Monthly Archives: November 2014

Introducing Simon Cook – PhD Student

Hello Surgeons!

I officially joined the Social and Cultural Geography Research Group as a PhD student in October this year, and although not technically new to the department or to the blog, I am here to introduce myself as part of a series of new students saying ‘Hello world’.


Personal Profile

I joined the Department of Geography at RHUL in 2013 to undertake the MA in Cultural Geography and have since stayed on the do my PhD under the expert supervision of Professor Pete Adey. Prior to this I was based in the wonderful School of Geography, Earth and Environmental Sciences at Plymouth University from 2010 – 2013 where I really gained my enthusiasm and passion for human geography. My postgraduate studies are funded by an ESRC 1+3 studentship.

Research Interests 

I am a human geographer with broad interests that transect social, cultural and transport geography. My principle research enthusiasms include:

  • Running geographies
  • Corporeal mobilities
  • Active transport
  • Connections between transport geography and mobilities research
  • Intersections of transport, sport and leisure practices
  • The revitalisation of sport geographies
  • Mobilities design
  • Mobile methods
  • Public geographies/engagement

My research concerns a range of banal and mobile practices that occur in public spaces and their importance for street-level politics, urban design, the experiences and meanings of everyday life as well as understandings of place, space and mobility. I am intrigued by practices that cross-boundaries, that can simultaneously be transport and leisure modes and the tensions that these can conjure up. I also hold a wider interest in methodological innovation and public geographies. All these curiosities are currently manifest in my PhD study that is a broad project exploring the mobile practice of running with a specific focus on run-commuting and running’s potential as a transport mode. This project is provisionally titled Run-Commuting in the City: Movement, Meaning and Experience and seeks to 1) understand the emerging practice of run-commuting, 2) assess its potential as a transport mode, and 3) explore what can be done to encourage the practice.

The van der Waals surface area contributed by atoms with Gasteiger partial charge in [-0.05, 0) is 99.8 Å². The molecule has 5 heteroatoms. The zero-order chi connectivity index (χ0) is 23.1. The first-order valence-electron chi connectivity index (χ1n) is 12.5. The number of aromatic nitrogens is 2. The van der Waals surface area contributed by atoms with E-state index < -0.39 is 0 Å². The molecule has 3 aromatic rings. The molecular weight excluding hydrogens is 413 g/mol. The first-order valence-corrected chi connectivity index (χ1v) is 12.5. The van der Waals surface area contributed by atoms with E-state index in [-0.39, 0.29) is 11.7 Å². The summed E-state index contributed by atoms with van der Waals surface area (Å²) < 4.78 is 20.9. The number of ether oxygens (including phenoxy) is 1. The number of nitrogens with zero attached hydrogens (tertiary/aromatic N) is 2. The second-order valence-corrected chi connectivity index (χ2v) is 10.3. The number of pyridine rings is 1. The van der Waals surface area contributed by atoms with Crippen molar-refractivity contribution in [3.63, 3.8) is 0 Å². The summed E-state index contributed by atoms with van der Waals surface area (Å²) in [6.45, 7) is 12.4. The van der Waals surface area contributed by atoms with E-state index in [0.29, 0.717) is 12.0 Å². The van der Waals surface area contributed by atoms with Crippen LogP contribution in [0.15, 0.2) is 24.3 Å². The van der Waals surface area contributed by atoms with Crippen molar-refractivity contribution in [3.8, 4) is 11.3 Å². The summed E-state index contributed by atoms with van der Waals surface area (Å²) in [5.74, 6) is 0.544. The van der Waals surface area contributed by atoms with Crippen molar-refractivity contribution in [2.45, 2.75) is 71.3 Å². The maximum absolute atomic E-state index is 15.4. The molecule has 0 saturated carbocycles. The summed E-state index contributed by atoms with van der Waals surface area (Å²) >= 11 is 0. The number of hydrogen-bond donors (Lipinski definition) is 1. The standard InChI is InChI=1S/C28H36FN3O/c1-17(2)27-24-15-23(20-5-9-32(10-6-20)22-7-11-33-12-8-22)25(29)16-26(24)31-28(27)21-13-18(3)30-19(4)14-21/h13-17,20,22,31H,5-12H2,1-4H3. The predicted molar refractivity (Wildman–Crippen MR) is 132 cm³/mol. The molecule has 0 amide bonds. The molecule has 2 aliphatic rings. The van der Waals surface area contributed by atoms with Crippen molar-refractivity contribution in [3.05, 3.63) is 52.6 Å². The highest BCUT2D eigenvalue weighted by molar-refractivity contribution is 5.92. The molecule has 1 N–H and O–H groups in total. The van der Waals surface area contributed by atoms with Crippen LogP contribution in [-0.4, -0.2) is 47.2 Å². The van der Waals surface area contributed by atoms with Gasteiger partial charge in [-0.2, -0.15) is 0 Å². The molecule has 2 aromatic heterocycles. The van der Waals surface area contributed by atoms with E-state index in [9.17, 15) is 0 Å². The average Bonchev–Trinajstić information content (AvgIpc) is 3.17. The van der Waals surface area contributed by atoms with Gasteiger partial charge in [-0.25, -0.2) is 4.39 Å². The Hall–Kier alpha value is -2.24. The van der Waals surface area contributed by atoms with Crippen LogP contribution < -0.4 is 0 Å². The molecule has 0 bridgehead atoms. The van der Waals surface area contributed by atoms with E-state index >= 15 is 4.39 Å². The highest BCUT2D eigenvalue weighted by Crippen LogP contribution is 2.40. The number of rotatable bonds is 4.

Run-Commuters.  Thanks to Gareth Lewis for the image.

Thanks to Gareth Lewis for the image.

Contact Details

If you want to find out more about my work and discuss any of it with me (and please do), there are a range of ways to follow my research and contact me:

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Introducing Mark Bicton – ‘Creative Entrepreneur in Residence’

When I came to the first Landscape Surgery of the year, it was energising to meet so many members of the group and hear brief accounts of such great, wide-ranging research. I’ll be with the group (very part-time!) until next Summer, as Creative Entrepreneur in Residence. Working with Harriet Hawkins, my residency will help to devise and test participatory creative writing as a way to engage local experiences and responses to environmental change.